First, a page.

|AIWA! NO!|PARIS — Traveling from across the world to monuments honoring soldiers who fell 100 years ago, victors and vanquished alike marked those sacrifices Saturday ahead of Armistice Day and assessed alliances that have been redrawn dramatically since the dark days of World War I.

The leaders of former enemies France and Germany, in an intimate gesture that underscored their countries’ current roles as guarantors of peace in Europe, held their heads together at the site north of Paris where the defeated Germans and the Allies signed the agreement that ended the 1914-18 war.

After Chancellor Angela Merkel briefly snuggled her head into the neck of French President Emmanuel Macron, the two went inside a replica of the train car where the armistice was reached and put their names in a guestbook. Macron then took Merkel’s hand in his, again highlighting the changes on the continent where two world wars were fought in the 20th century.

“Our Europe has been at peace for 73 years. There is no precedent for it, and it is at peace because we willed it and first and foremost, because Germany and France wanted it,” he said.

Merkel was equally convinced of the power their friendship exudes.

French President Emmanuel Macron and German Chancellor Angela Merkel meet with veterans at the Clairiere of Rethondes, during a commemoration ceremony for Armistice Day, 100 years after the end of the First World War, in Compiegne, France, November 10, 2018. Photo by Philippe Wojazer/Pool via Reuters

“The will is there, and I say this for Germany with full conviction, to do everything to achieve a more peaceful order in the world even though we know we have very, very much work still ahead of us,” she said.

The open show of affection was a welcome antidote for Macron. Earlier Saturday, the French leader had a somewhat awkward meeting with U.S. President Donald Trump. As Air Force One landed in Paris on Friday night, Trump wrote on Twitter he had been “very” insulted by comments Macron made in the days before that he considered anti-American.

A century ago, the entry of U.S. troops into World War I tipped the momentum toward its allies, including France and Britain. Even as he embarked on two days of observances for the Nov. 11, 1918 armistice, Trump said the United States now bears far too much of the burden to defend the West.

A flurry of Armistice-related diplomacy once again turned Paris, the jewel that Germany sought to take in 1914 but which the Allies successfully fought to defend, into the center of global attention Saturday as dozens of world leaders arrived in the French capital on the eve of the solemn centennial commemorations.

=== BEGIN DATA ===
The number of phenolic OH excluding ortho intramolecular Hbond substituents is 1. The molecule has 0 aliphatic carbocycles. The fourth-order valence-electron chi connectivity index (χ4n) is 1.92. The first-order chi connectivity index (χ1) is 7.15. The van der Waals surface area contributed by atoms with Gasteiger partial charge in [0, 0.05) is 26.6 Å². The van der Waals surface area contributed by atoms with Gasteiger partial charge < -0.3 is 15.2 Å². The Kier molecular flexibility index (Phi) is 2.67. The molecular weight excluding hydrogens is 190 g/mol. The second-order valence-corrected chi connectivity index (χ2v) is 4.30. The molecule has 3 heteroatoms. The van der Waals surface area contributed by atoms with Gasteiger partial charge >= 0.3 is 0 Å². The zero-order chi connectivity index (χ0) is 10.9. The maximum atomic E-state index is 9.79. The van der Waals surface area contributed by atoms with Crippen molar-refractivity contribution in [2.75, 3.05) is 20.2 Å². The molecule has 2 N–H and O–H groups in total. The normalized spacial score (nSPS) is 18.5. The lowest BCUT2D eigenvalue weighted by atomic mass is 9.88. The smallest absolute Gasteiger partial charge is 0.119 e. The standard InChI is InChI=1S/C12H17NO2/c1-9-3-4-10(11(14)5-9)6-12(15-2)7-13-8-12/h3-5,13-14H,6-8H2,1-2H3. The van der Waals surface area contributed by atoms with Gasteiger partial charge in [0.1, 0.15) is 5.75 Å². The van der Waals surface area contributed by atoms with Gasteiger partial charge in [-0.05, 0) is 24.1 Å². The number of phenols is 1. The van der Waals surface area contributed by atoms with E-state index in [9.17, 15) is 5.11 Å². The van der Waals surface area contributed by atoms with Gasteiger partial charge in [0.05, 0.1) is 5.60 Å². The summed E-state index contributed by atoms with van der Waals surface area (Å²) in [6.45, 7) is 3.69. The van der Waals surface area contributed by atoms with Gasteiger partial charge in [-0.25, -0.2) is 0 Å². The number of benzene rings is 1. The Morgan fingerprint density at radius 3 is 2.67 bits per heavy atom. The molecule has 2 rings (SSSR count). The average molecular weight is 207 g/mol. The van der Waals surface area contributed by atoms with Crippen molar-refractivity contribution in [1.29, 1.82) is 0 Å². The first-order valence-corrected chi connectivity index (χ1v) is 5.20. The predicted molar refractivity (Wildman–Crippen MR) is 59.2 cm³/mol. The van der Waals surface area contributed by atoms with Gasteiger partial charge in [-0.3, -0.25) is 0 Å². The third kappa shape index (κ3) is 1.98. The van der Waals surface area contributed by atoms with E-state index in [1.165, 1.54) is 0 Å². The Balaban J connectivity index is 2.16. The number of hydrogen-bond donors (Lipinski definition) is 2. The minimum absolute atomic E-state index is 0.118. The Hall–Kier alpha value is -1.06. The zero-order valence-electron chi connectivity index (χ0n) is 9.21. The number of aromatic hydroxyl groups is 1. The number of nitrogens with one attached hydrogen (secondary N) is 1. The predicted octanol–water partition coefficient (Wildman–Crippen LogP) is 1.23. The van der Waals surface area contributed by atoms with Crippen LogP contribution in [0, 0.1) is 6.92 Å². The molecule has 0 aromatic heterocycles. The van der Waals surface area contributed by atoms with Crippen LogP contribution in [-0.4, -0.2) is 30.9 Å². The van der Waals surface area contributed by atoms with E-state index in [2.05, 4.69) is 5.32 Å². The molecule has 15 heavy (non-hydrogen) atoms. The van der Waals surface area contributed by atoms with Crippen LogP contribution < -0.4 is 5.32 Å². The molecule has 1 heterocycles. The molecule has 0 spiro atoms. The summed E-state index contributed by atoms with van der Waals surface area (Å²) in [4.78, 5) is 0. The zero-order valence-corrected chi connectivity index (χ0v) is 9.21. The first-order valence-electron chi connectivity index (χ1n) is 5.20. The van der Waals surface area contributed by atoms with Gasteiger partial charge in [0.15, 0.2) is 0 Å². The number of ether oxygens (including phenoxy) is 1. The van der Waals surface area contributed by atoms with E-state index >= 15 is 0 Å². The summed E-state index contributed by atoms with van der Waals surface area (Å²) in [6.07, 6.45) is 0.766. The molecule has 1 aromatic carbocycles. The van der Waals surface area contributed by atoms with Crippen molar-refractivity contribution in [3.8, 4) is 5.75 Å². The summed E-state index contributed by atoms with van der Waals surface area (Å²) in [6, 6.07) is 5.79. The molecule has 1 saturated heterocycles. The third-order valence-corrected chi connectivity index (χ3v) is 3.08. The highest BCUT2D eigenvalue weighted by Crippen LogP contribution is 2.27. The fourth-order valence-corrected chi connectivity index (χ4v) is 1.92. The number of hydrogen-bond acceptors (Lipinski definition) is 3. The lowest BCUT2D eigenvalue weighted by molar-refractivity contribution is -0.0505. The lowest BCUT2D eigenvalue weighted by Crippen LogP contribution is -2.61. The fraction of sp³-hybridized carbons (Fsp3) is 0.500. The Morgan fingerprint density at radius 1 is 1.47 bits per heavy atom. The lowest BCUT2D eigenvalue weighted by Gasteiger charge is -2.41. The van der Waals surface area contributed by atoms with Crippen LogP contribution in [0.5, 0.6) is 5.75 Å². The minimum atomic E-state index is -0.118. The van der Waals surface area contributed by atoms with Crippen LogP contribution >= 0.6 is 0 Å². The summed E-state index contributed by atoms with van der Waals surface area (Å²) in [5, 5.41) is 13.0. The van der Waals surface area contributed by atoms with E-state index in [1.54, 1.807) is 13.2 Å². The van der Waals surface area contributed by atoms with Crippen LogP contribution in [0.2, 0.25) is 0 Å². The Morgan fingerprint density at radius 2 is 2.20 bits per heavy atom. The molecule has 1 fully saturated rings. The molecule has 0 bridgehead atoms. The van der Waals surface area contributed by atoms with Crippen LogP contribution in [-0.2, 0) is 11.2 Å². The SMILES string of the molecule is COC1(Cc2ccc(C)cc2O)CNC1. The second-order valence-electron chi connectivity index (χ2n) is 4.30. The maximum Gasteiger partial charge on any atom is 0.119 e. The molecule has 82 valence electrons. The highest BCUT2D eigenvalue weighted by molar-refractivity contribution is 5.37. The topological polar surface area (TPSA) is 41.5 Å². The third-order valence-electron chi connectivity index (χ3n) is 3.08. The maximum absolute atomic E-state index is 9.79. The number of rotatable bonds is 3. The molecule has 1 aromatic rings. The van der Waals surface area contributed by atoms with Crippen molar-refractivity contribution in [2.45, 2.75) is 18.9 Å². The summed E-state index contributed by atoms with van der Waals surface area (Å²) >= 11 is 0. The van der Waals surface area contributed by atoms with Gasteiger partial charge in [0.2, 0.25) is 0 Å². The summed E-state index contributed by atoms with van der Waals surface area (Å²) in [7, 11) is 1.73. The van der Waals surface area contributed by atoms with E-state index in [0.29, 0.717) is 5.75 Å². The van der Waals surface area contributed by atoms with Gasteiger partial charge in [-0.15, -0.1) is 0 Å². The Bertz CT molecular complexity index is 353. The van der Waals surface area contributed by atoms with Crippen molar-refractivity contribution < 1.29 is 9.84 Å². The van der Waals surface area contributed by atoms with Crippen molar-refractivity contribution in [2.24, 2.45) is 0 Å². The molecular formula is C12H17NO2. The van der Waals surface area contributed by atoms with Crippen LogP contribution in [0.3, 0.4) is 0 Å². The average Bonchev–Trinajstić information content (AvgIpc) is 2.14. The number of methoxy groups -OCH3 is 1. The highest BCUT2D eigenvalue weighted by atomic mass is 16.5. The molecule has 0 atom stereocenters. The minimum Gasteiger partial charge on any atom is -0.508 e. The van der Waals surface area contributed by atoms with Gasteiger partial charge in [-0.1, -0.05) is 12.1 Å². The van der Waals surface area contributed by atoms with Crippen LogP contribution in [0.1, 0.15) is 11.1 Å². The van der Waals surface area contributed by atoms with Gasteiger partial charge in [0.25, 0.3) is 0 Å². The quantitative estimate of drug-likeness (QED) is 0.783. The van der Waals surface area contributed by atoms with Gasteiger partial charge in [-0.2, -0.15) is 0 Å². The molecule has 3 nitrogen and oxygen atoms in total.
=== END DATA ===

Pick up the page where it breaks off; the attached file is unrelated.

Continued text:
A portrait of a soldier is displayed at the Armistice Museum in the Clairiere de Rethondes in Compiegne where the Germans signed the armistice in 1918 that ended the World War One, France, August 30, 2018. Picture taken August 30, 2018.  Photo by Christian Hartmann/Reuters

Merkel’s appearance in Compiegne marked how her nation’s bloodstained history with France has become a close alliance that is now the driving force behind the European Union.

In the four years of fighting, remembered for brutal trench warfare and the first use of gas, France, the British empire, Russia and the United States had the main armies opposing a German-led coalition that also included the Austro-Hungarian and Ottoman empires.

Almost 10 million soldiers died. France lost 1.4 million and Germany 2 million.

Yet, despite a war that was supposed to end all wars, World War II pitted both sides against each other once again in 1940.

Across the line that once marked the Western Front, leaders lauded the courage of soldiers who were killed during the unprecedented slaughter, before converging on Paris for a dinner.

The armistice entered into force on the 11th hour of the 11th day of the 11th month of 1918, and on Sunday 69 world leaders will commemorate the centennial of the event at the Tomb of the Unknown Soldier, underneath the Arc de Triomphe in central Paris.

A view shows the table inside the replica of the wagon where the Germans signed the armistice in 1918 that ended the World War One at the Armistice Museum in the Clairiere de Rethondes in Compiegne, France, August 30, 2018.  Picture taken August 30, 2018.   Photo by Christian Hartmann/Reuters

At dawn Saturday, Canadian Prime Minister Justin Trudeau went to Vimy Ridge, the battlefield in northern France where Canada found its sense of self when it defeated German opposition against the odds.

Standing amid the white headstones against an ashen sky, Trudeau addressed the fallen, saying what Canada has achieved in the past century has been “a history built on your sacrifice. You stand for the values on which Canada was built.”